The good mood has seemingly worn off for global equities and just in time for New York to come back online after the holiday.
It’s amusing that markets digested China’s underwhelming activity data (which included the slowest pace of quarterly growth since the crisis) with relative alacrity while the IMF’s warning about the outlook seems to have deep-sixed sentiment. Sure, the China data is “backward looking” and there were signs of stabilization, but IMF “warnings” are a dime a dozen. That doesn’t mean they aren’t accurate or shouldn’t be taken seriously, it’s just to say that this particular update from the Fund seems to be getting more traction in terms of shaping the narrative – that’s likely thanks at least in part to the fact that trade was flagged as one of the biggest concerns and the main antagonist in the trade story (Trump) is erratic and unstable.
News that the US will move ahead with the formal extradition of Huawei’s Meng (currently held hostage in Canada after being kidnapped early last month at the behest of the US just as Trump and Xi were between bites in Buenos Aires), is yet another sign that diplomatic tensions between Washington and Beijing are likely to get worse before they get better – and that’s to say nothing of the increasingly contentious (and dangerous) row between Canada itself and China.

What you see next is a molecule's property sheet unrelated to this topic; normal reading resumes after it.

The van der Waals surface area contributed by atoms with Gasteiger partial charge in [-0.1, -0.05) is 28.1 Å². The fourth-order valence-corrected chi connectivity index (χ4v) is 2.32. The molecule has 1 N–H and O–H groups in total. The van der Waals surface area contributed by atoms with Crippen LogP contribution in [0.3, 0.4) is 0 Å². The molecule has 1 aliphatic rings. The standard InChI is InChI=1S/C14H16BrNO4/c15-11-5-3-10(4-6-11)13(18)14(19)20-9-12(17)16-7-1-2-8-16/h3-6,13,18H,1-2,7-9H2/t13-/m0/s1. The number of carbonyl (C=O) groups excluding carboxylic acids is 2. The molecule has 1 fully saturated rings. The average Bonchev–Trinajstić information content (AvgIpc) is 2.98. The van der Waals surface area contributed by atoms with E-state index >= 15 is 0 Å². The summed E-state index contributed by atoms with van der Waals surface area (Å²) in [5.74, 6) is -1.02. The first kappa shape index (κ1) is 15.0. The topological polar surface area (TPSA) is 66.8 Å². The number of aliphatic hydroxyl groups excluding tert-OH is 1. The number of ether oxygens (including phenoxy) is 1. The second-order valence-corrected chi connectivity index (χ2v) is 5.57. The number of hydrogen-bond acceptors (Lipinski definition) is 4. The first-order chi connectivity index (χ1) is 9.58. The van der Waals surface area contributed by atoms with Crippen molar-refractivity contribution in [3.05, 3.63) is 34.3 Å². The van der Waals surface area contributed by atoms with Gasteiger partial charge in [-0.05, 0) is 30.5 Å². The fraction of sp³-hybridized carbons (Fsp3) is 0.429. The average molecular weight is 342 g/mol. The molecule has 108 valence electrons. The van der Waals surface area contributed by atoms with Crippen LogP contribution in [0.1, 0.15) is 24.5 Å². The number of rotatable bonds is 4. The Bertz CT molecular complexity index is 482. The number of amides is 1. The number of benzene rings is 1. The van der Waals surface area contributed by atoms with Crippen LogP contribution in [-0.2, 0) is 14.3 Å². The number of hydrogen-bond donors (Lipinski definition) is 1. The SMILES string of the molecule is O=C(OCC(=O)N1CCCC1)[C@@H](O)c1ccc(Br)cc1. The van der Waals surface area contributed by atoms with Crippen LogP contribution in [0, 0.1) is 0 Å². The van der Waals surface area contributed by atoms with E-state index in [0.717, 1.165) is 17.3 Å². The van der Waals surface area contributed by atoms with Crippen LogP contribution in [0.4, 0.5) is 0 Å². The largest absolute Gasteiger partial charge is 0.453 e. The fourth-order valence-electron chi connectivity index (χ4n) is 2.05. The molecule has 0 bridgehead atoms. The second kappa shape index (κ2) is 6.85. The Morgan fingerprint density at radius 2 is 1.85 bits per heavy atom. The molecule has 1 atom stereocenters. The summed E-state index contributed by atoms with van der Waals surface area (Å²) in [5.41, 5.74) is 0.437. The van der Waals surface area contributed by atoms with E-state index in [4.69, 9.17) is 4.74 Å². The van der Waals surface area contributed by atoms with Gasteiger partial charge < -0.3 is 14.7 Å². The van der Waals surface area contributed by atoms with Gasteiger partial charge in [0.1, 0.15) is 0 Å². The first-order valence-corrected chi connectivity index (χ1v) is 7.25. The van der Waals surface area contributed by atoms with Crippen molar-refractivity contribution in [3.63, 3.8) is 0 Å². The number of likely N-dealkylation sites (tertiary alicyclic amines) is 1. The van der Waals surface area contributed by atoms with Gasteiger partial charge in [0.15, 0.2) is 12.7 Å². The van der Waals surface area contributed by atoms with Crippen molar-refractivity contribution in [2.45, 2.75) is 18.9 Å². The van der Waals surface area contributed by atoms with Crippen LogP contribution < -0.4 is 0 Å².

In any event, Asian equities fell on Tuesday amid growth and trade jitters which are getting even more air time than usual thanks to Davos. This was the second worst day of the year for the CSI 300.
Hong Kong shares fell as well. The HSCEI was off by nearly 1%.
The yuan is now squarely on the back foot having fallen for four straight days. The offshore spot is back through 6.81.
And, perhaps most worrisome of all if you’re concerned about financial conditions starting to tighten anew, the dollar is now gunning for a sixth consecutive gain and the eighth winning session in nine.
“Two days in Beijing and Shanghai, with more questions about Chinese economic slowdown than I expected (this is a first for many young FX market participants) and the news that a large US bank is busy telling clients that the dollar is the best of a bad lot in FX-land – higher rates, more scope to react to a slowing global economy”, SocGen’s Kit Juckes wrote on Tuesday. Kit calls that “a fair comment” but his rejoinder is that “the dollar in real effective terms, is already expensive for just that argument and if the global economic slowdown is controlled rather than catastrophic, there’s more reason to look at relative growth rates and relative interest rates than simply to look at absolute numbers – the current growth and rate differentials are why the dollar’s so expensive.”
In any event, sentiment feels fragile again. It might not take much to tip things in the wrong direction. And what a shame that would be – after all, we’re just now back to levels across global benchmarks where CTAs are starting to cover and volatility has just recently calmed down enough to bring back the vol-targeting crowd.